I think we should drop examples of one female versus two males. Arguably a group of three (where there are exactly two ways of having both genders) is too small for the Smurfette principle to be involved.
Agreed; I removed a couple of the examples a while back (like Team Rocket from Pokemon), but still there is some work to be done.
Let me share a relevant observation I made the other day at the shopping mall. A toy store had a shelf with a few Mario Kart figurines: Wario, Yoshi, and five or six Peaches. I walked by a few days later and only the Peach figurines were left.
While I abhor Executive Meddling as much as any other troper, I have to wonder if their concerns aren't justified when I see the only female character in a toy line turning into such an epic shelfwarmer. Aren't we (the consumers) to blame as well for failing to put our money where our mouths are?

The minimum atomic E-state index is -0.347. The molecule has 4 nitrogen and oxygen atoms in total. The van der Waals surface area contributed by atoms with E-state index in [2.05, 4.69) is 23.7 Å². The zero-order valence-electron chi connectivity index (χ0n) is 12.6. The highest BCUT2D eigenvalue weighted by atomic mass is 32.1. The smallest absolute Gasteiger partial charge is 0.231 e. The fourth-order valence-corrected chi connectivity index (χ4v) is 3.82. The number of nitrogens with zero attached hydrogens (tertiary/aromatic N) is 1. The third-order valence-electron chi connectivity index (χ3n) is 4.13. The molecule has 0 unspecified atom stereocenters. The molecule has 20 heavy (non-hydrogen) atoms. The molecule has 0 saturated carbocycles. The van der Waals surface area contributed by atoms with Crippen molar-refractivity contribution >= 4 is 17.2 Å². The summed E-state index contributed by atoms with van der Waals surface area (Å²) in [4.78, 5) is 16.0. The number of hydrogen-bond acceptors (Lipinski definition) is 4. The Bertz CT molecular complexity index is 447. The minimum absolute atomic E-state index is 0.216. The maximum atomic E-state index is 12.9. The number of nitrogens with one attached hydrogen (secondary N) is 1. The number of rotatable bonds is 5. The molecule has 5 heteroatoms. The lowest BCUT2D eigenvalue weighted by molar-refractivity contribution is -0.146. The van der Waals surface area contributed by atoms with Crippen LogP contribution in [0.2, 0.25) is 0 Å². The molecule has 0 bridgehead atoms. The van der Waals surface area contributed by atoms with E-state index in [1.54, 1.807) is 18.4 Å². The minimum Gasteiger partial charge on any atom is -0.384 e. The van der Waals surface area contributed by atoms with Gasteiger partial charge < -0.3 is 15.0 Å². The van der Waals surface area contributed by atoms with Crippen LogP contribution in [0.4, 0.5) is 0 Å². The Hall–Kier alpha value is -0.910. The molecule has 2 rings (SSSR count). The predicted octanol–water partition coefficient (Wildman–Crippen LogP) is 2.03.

Anyway, I couldn't find a good spot to add this example (if it fits at all), so I'll just leave it here.
Reworking some of the removed examples. To cut the number of inversions and aversions is fair, but a fair few where simply examples where there was more than one woman (i.e Final Fantasy and Dragon Quest). It's the ratio that matters most, not the exact number—even the picture has two women in it.
Question: If there's only one female character in the main cast, but she's the lead, is it this trope?
I would say yes.
I would say it's even more this trope than usual, since one would expect that female character to seek out other females at some point.